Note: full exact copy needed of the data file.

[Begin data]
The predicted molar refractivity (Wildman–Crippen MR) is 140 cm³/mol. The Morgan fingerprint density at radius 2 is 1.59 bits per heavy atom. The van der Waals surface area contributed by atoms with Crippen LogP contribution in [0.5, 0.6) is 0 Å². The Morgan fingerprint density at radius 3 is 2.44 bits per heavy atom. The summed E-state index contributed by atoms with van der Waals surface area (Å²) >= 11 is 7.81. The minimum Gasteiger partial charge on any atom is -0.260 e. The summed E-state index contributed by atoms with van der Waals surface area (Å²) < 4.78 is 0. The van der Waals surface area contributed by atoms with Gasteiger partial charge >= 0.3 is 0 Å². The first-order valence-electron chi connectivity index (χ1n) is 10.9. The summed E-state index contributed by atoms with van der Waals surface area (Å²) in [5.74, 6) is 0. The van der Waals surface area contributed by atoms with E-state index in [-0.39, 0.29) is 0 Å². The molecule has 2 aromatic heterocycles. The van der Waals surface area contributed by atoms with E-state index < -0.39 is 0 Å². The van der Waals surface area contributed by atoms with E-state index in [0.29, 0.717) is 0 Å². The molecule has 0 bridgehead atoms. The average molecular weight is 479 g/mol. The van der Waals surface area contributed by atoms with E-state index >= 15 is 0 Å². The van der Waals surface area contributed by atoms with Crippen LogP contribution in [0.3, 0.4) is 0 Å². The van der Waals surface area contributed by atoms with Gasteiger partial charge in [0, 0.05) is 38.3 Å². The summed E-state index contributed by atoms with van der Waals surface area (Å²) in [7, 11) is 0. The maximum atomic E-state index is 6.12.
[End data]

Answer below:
The predicted molar refractivity (Wildman–Crippen MR) is 140 cm³/mol. The Morgan fingerprint density at radius 2 is 1.59 bits per heavy atom. The van der Waals surface area contributed by atoms with Crippen LogP contribution in [0.5, 0.6) is 0 Å². The Morgan fingerprint density at radius 3 is 2.44 bits per heavy atom. The summed E-state index contributed by atoms with van der Waals surface area (Å²) >= 11 is 7.81. The minimum Gasteiger partial charge on any atom is -0.260 e. The summed E-state index contributed by atoms with van der Waals surface area (Å²) < 4.78 is 0. The van der Waals surface area contributed by atoms with Gasteiger partial charge >= 0.3 is 0 Å². The first-order valence-electron chi connectivity index (χ1n) is 10.9. The summed E-state index contributed by atoms with van der Waals surface area (Å²) in [5.74, 6) is 0. The van der Waals surface area contributed by atoms with E-state index in [-0.39, 0.29) is 0 Å². The molecule has 2 aromatic heterocycles. The van der Waals surface area contributed by atoms with E-state index < -0.39 is 0 Å². The van der Waals surface area contributed by atoms with E-state index in [0.29, 0.717) is 0 Å². The molecule has 0 bridgehead atoms. The average molecular weight is 479 g/mol. The van der Waals surface area contributed by atoms with E-state index >= 15 is 0 Å². The van der Waals surface area contributed by atoms with Crippen LogP contribution in [0.3, 0.4) is 0 Å². The van der Waals surface area contributed by atoms with Gasteiger partial charge in [0, 0.05) is 38.3 Å². The summed E-state index contributed by atoms with van der Waals surface area (Å²) in [7, 11) is 0. The maximum atomic E-state index is 6.12.